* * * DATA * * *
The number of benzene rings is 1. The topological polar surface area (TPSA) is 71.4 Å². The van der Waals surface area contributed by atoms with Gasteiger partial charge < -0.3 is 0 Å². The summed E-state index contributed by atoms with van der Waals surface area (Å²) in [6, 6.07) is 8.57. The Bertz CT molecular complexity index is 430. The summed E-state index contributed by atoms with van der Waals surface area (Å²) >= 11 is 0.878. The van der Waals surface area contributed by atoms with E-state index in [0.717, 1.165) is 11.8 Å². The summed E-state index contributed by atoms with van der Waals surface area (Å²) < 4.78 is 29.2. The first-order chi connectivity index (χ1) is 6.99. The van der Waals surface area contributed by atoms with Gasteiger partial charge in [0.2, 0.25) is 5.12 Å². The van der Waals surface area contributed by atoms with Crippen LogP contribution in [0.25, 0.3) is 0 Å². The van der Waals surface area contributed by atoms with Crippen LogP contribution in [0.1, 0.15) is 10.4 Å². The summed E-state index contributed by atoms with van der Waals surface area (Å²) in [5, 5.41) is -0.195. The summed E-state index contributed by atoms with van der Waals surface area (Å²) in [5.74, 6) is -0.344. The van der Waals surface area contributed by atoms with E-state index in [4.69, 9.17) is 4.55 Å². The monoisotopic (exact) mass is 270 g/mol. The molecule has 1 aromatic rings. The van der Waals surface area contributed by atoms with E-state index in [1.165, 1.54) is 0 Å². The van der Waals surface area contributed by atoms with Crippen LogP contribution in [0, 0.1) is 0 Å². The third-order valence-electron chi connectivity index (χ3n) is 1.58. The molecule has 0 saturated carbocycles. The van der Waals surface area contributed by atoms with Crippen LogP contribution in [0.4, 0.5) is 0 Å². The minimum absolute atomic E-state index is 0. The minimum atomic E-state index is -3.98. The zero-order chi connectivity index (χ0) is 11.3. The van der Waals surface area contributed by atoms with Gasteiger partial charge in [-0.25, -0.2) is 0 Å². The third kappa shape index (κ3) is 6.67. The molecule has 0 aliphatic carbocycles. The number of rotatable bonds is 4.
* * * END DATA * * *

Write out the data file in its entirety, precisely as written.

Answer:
The number of benzene rings is 1. The topological polar surface area (TPSA) is 71.4 Å². The van der Waals surface area contributed by atoms with Gasteiger partial charge < -0.3 is 0 Å². The summed E-state index contributed by atoms with van der Waals surface area (Å²) in [6, 6.07) is 8.57. The Bertz CT molecular complexity index is 430. The summed E-state index contributed by atoms with van der Waals surface area (Å²) >= 11 is 0.878. The van der Waals surface area contributed by atoms with E-state index in [0.717, 1.165) is 11.8 Å². The summed E-state index contributed by atoms with van der Waals surface area (Å²) < 4.78 is 29.2. The first-order chi connectivity index (χ1) is 6.99. The van der Waals surface area contributed by atoms with Gasteiger partial charge in [0.2, 0.25) is 5.12 Å². The van der Waals surface area contributed by atoms with Crippen LogP contribution in [0.25, 0.3) is 0 Å². The van der Waals surface area contributed by atoms with Crippen LogP contribution in [0.1, 0.15) is 10.4 Å². The summed E-state index contributed by atoms with van der Waals surface area (Å²) in [5, 5.41) is -0.195. The summed E-state index contributed by atoms with van der Waals surface area (Å²) in [5.74, 6) is -0.344. The van der Waals surface area contributed by atoms with E-state index in [4.69, 9.17) is 4.55 Å². The monoisotopic (exact) mass is 270 g/mol. The molecule has 1 aromatic rings. The van der Waals surface area contributed by atoms with E-state index in [1.165, 1.54) is 0 Å². The van der Waals surface area contributed by atoms with Crippen LogP contribution in [0, 0.1) is 0 Å². The third-order valence-electron chi connectivity index (χ3n) is 1.58. The molecule has 0 saturated carbocycles. The van der Waals surface area contributed by atoms with Crippen LogP contribution in [0.4, 0.5) is 0 Å². The minimum absolute atomic E-state index is 0. The minimum atomic E-state index is -3.98. The zero-order chi connectivity index (χ0) is 11.3. The van der Waals surface area contributed by atoms with Gasteiger partial charge in [-0.25, -0.2) is 0 Å². The third kappa shape index (κ3) is 6.67. The molecule has 0 aliphatic carbocycles. The number of rotatable bonds is 4.